During these breakout sessions, participants discussed the chapter's key topics with chapter authors. Participants also advocated for some of their concerns, priorities, and values regarding climate change. This information allows the NCA5 report to represent the general public's sentiments as accurately as possible.

To learn more about the workshops, and see the agendas, click here

Image courtesy of on Twitter. © 2022

NCA5 Public Workshop Website

SCIPP Hosted the First In-Person Advisory Committee Meeting in Three Years


In March, the SCIPP team and its Advisory Committee met in New Orleans, Louisiana, for the first in-person committee meeting in over three years! Due to the COVID-19 pandemic, previous meetings had to be virtual, but everyone could finally convene again for this exciting week. 

This time allowed the new advisory committee to get acquainted with the SCIPP mission, purpose, and research engagement that is planned as part of our Phase IV grant. It was also an excellent opportunity to meet all the new staff and committee members who joined the team since the pandemic began. 

Advisory Committee Members


SCIPP's Director Speaks at the "Resilient Futures Symposium"

SCIPP's Director, Rachel Riley, was invited to speak at the University of Oklahoma's College of Architecture Resilient Futures Symposium. The symposium brought together speakers from many disciplines, including climate, architecture, environmental sustainability, and more, to discuss the many perspectives of resiliency from climate change with a focus on migration and habitation.

Ms. Riley spoke about the basics of climate change and future trends for the mid-to-late century across the United States. She also went into detail about how climate change is projected to impact Oklahoma. Riley’s 20-minute presentation is available for viewing by clicking here, and it will start at timestamp 36:50.

Several University of Oklahoma faculty members who are affiliated with SCIPP also presented at the symposium including Drs. Simone Domingue, Lauren Mullenbach and Randy Peppler.

SCIPP Researchers at Louisiana State University Presented During Agricultural Leadership Development Program

SCIPP Investigator Dr. Barry D. Keim and Climate Research Director Dr. Vincent Brown continued their engagement with the Louisiana State University (LSU) AgCenter Agricultural Leadership Development Program by presenting a talk titled, "Extreme Events in a Changing Climate". LSU's program was designed to enhance leadership in rural Louisiana by preparing practitioners dedicated to agriculture for future challenges in the industry.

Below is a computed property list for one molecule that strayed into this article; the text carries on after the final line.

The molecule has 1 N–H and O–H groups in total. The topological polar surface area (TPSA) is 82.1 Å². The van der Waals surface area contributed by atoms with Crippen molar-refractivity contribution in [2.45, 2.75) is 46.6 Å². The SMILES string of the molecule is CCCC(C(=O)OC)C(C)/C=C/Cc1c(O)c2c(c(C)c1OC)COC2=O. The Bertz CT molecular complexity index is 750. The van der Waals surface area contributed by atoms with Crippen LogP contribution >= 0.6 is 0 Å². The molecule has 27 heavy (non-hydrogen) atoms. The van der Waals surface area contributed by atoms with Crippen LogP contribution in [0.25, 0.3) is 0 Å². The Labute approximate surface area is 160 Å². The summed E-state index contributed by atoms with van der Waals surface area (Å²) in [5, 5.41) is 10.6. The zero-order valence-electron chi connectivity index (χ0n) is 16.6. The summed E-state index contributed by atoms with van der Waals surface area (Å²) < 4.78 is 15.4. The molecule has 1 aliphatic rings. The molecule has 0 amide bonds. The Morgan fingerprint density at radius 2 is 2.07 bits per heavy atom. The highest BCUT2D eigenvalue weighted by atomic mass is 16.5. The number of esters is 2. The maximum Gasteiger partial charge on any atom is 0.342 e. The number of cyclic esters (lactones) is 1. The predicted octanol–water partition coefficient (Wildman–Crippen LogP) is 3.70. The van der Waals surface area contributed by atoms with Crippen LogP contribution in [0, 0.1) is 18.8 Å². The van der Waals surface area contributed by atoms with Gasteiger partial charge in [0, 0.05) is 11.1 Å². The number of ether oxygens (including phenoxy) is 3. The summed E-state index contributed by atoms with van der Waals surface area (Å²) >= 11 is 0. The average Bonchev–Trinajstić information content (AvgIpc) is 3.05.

Reaching this group is extremely important because the weather and climate heavily impact agriculture across Louisiana and beyond. It also opens lines of communication between scientists and the agriculture industry.

SCIPP's Climate Assessment Specialist Presented to Students at the University of Central Oklahoma

SCIPP's Climate Assessment Specialist, Darrian Bertrand, was a guest lecturer for the University of Central Oklahoma's Environmental Health class. She presented an overview of climate change and health, including how increased temperature and rainfall can affect human well-being. The class of undergraduate students was very engaged and passionate about climate change and health impacts.

Darrian was then asked to participate on a panel of judges for UCO's Master of Public Health in Community Engagement comprehensive oral examinations for students who chose climate change as a topic. The students highlighted current issues in Oklahoma relating to climate change and demonstrated a comprehensive project outline to address the problems with tangible solutions that incorporated community engagement and input.

New Policy Summary

Tulsa Achieves a Class 1 Rating with FEMA's Flood Insurance Program

The City of Tulsa, Oklahoma, recently achieved a significant disaster resilience milestone and obtained a National Flood Insurance Program (NFIP) Class 1 rating. Many people and organizations have collaborated over the years to work toward the rating, with SCIPP being one of them. SCIPP funded three interns over two summers to assist the Disaster Resilience Network in their efforts to understand what the citizens of west Tulsa knew about their level of flood risk. Due to this research and the thorough contributions of countless other organizations, the City of Tulsa has turned a corner on floodplain management.